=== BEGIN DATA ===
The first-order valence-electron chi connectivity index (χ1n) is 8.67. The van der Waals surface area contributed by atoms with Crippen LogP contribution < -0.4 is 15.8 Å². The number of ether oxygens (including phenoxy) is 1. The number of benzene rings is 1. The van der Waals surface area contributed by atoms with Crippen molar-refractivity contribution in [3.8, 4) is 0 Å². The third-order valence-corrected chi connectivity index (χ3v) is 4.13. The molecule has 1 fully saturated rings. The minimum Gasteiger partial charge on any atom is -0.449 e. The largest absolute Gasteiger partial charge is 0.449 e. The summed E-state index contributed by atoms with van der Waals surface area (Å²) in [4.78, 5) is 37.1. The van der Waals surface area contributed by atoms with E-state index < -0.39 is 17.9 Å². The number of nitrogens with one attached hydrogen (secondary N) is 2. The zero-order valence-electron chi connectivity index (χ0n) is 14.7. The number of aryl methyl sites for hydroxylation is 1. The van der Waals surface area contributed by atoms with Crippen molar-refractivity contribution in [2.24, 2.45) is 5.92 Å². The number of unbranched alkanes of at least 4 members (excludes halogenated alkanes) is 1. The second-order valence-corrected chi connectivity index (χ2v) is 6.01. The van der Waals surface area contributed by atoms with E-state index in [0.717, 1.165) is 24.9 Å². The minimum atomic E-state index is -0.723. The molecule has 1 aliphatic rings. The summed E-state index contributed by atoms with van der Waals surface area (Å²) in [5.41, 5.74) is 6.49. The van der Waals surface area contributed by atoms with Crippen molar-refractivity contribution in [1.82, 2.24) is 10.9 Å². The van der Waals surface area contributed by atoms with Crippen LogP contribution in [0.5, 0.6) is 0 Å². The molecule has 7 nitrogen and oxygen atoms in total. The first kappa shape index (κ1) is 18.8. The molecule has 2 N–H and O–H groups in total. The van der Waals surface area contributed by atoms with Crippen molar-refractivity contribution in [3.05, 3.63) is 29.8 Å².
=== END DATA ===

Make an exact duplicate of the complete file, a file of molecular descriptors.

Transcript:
The first-order valence-electron chi connectivity index (χ1n) is 8.67. The van der Waals surface area contributed by atoms with Crippen LogP contribution < -0.4 is 15.8 Å². The number of ether oxygens (including phenoxy) is 1. The number of benzene rings is 1. The van der Waals surface area contributed by atoms with Crippen molar-refractivity contribution in [3.8, 4) is 0 Å². The third-order valence-corrected chi connectivity index (χ3v) is 4.13. The molecule has 1 fully saturated rings. The minimum Gasteiger partial charge on any atom is -0.449 e. The largest absolute Gasteiger partial charge is 0.449 e. The summed E-state index contributed by atoms with van der Waals surface area (Å²) in [4.78, 5) is 37.1. The van der Waals surface area contributed by atoms with E-state index < -0.39 is 17.9 Å². The number of nitrogens with one attached hydrogen (secondary N) is 2. The zero-order valence-electron chi connectivity index (χ0n) is 14.7. The number of aryl methyl sites for hydroxylation is 1. The van der Waals surface area contributed by atoms with Crippen molar-refractivity contribution in [2.24, 2.45) is 5.92 Å². The number of unbranched alkanes of at least 4 members (excludes halogenated alkanes) is 1. The second-order valence-corrected chi connectivity index (χ2v) is 6.01. The van der Waals surface area contributed by atoms with E-state index in [0.717, 1.165) is 24.9 Å². The minimum atomic E-state index is -0.723. The molecule has 1 aliphatic rings. The summed E-state index contributed by atoms with van der Waals surface area (Å²) in [5.41, 5.74) is 6.49. The van der Waals surface area contributed by atoms with Crippen molar-refractivity contribution in [1.82, 2.24) is 10.9 Å². The van der Waals surface area contributed by atoms with Crippen LogP contribution in [0.5, 0.6) is 0 Å². The molecule has 7 nitrogen and oxygen atoms in total. The first kappa shape index (κ1) is 18.8. The molecule has 2 N–H and O–H groups in total. The van der Waals surface area contributed by atoms with Crippen molar-refractivity contribution in [3.05, 3.63) is 29.8 Å².